Following reports that he was widely expected to do so — and a promise that the project would go ahead — Prime Minister Justin Trudeau has given the green light to the Trans Mountain Pipeline expansion project.
Trudeau made the announcement at a press conference on Tuesday afternoon.
“Today, I’m announcing that our government has just approved the Trans Mountain expansion project moving forward,” he said. “The company plans to have shovels in the ground this construction season.”
Tuesday’s announcement marks the second approval of the project. Last year, the expansion was quashed after a Federal Court of Appeal ruling that said the first approval did not include proper consultations with Indigenous groups – a situation Trudeau acknowledged during Tuesday’s announcement.
“That’s exactly what the Federal Court of Appeal told us last August,” he said. “For this pipeline to be considered, we needed to do better… they were right.”
Trudeau then laid out what his government had done since that ruling.
“We directed the National Energy Board (NEB) to examine the direct impacts TMX could have on the marine environment, and provide recommendations,” said Trudeau. “We doubled the size of our consultation teams, and reinitiated Phase 3 consultations with Indigenous communities.” This work, he said, was overseen by former Supreme Court Justice Frank Iacobucci.
““We have a responsibility to ensure that the decisions we make today move us toward a cleaner, sustainable economy,” said Trudeau. “Major resource projects can move forward, but only if we do so in a way that protects the environment and respects Indigenous rights.
The expansion – which twins an existing pipeline running from Edmonton to Burnaby, BC – will increase shipping capacity from Alberta to BC by 590,000 barrels of crude oil a day.
“The TMX project is a significant investment in Canadians and in Canada’s future that will create thousands of good, middle class jobs, maintain the highest environmental standards, and fund the clean energy solutions that Canada needs to stay competitive on the global stage,” said Trudeau. “Currently, 99% of our conventional energy resources are sold to one market – the United States – at a large discount. We need to diversify our markets to get a fair price for the products we sell.”
The approval of TMX “solves a core economic challenge facing our country,” he added.
The project expansion had been in the works since 2013, although its future was up in the air after Trudeau took office in 2015. The prime minister addressed the issue in a radio interview with the Ryan Jesperson show on February 1, 2018, making it clear that “that pipeline is going to get built.”
The following months saw increased animosity between Canada’s westernmost provinces, with petitions, legal challenges, and targeted ads throwing shade across the provincial border in either direction throughout the following months.
The Government of Canada agreed to purchase the project from Kinder Morgan for $4.5 billion at the end of May 2018, leaving it on the hook to either cover the remaining cost of the project or sell to a third party.
“It’s in Canada’s national interest to protect our environment and invest in tomorrow, while making sure people can feed their families today,” said Trudeau on Tuesday. “By moving forward with the TMX, and investing the profits in our clean energy future, we’re doing exactly that.”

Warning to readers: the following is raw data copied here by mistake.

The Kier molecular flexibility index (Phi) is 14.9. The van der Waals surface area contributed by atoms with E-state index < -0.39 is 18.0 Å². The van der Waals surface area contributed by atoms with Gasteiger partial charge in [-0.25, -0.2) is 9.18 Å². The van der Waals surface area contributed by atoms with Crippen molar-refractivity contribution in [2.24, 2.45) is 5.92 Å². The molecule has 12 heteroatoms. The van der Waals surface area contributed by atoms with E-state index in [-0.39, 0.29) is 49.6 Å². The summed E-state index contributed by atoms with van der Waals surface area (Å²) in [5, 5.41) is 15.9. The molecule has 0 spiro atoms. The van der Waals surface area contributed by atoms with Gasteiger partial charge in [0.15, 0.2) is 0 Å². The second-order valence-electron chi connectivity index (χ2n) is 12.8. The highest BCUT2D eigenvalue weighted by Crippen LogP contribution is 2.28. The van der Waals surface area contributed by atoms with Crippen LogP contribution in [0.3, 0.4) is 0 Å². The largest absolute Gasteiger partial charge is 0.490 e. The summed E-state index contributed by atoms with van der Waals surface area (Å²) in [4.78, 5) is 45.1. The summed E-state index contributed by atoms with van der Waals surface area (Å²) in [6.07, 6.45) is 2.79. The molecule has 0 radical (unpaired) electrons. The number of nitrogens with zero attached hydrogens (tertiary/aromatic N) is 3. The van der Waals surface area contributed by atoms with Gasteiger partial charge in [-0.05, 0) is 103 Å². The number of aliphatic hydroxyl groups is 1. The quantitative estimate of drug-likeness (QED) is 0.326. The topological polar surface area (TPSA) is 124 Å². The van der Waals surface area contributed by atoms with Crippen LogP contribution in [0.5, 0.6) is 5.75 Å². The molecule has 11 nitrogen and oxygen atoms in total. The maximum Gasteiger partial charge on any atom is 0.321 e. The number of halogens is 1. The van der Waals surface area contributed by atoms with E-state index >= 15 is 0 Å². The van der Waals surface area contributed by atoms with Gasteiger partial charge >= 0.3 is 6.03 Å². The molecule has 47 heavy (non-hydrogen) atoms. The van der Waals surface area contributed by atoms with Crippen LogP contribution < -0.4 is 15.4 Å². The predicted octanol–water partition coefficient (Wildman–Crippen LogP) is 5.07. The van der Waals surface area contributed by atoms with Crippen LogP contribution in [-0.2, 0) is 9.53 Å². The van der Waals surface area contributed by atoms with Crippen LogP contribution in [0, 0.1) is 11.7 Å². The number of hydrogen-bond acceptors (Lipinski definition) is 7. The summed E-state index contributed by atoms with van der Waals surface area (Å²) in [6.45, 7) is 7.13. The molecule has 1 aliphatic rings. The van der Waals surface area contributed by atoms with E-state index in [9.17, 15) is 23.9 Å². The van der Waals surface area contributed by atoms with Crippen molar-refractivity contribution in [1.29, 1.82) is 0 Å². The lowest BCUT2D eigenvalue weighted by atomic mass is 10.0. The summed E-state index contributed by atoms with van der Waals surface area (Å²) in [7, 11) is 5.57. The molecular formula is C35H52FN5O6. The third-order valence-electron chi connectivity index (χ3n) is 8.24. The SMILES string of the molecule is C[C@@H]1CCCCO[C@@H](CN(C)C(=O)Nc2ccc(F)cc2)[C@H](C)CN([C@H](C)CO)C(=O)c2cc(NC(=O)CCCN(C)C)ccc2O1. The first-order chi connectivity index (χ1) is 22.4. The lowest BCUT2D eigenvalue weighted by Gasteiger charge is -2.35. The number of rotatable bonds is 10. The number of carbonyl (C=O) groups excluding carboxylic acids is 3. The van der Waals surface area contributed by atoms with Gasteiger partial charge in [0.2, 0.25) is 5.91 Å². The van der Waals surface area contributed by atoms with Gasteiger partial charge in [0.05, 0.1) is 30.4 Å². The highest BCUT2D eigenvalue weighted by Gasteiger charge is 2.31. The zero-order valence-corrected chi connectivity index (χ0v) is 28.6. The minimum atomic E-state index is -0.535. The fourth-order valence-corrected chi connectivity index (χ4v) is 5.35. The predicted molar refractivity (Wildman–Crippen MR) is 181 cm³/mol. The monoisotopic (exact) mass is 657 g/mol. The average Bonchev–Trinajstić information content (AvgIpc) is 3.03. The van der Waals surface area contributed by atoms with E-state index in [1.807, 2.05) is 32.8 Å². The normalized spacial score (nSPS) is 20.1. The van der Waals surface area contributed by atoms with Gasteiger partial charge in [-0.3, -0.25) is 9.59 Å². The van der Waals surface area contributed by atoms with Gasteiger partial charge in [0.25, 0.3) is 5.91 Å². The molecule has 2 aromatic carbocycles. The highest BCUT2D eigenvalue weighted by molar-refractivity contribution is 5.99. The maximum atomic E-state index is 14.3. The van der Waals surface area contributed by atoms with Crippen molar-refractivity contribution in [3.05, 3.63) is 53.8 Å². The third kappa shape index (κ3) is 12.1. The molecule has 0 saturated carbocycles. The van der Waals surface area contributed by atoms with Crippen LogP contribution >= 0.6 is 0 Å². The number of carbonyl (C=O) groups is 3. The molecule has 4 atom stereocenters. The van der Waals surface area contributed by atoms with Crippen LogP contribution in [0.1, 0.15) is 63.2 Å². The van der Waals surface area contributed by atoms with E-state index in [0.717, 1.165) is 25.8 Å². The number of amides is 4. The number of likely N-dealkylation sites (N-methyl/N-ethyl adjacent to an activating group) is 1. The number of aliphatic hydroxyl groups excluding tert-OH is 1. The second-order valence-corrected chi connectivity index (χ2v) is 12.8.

The project’s approval comes just one day after the federal government voted to declare a climate emergency in Canada.
“The environment and the economy go hand-in-hand,” said Trudeau. “When we create prosperity today, we can invest in the clean jobs, technologies, and infrastructure of the future.”
Moving forward, Trudeau said that “every dollar” the federal government earns from this project – as well as any profit from the sale of the pipeline – will be invested in Canada’s clean energy transition.
“In the 21st century, you need to have a plan for the environment, and a plan for the economy,” he said. “”It is estimated that additional corporate income tax revenues from the project alone could generate $500 million per year once the project has been completed,”
This money – as well as any profit from the sale of the pipeline – “will be invested in clean energy projects that will power our homes, businesses, and communities for generations to come,” said Trudeau.
Despite today’s approval environmental lawyers said they predict more challenges ahead for the Trans Mountain pipeline and tanker expansion.
“Whether it has this approval or not, the path forward for Trans Mountain will not be an easy one,” said Staff Lawyer Eugene Kung. “When the federal government bought the pipeline from Kinder Morgan, they tried to solve one problem and created a whole host of others.”
Now, said Kung, the federal government “wears many hats,” some of which create a conflict, such as the proponent, the decision-maker, the enforcer of its own laws, and a fiduciary to First Nations.
“It is nearly impossible to make an unbiased decision without a strong moral and ethical compass,” he said. “I won’t be surprised if we see more legal challenges arising from today’s decision.”
In addition to today’s approval, the project still requires hundreds of permits and other approvals before construction can go ahead, and over two dozen hearings must occur before officials can sign off on some parts of the route.
During Tuesday’s announcement, Trudeau said the federal government will also work with Indigenous groups “to make sure they can directly benefit financially from this project – including through equity ownership or revenue sharing.”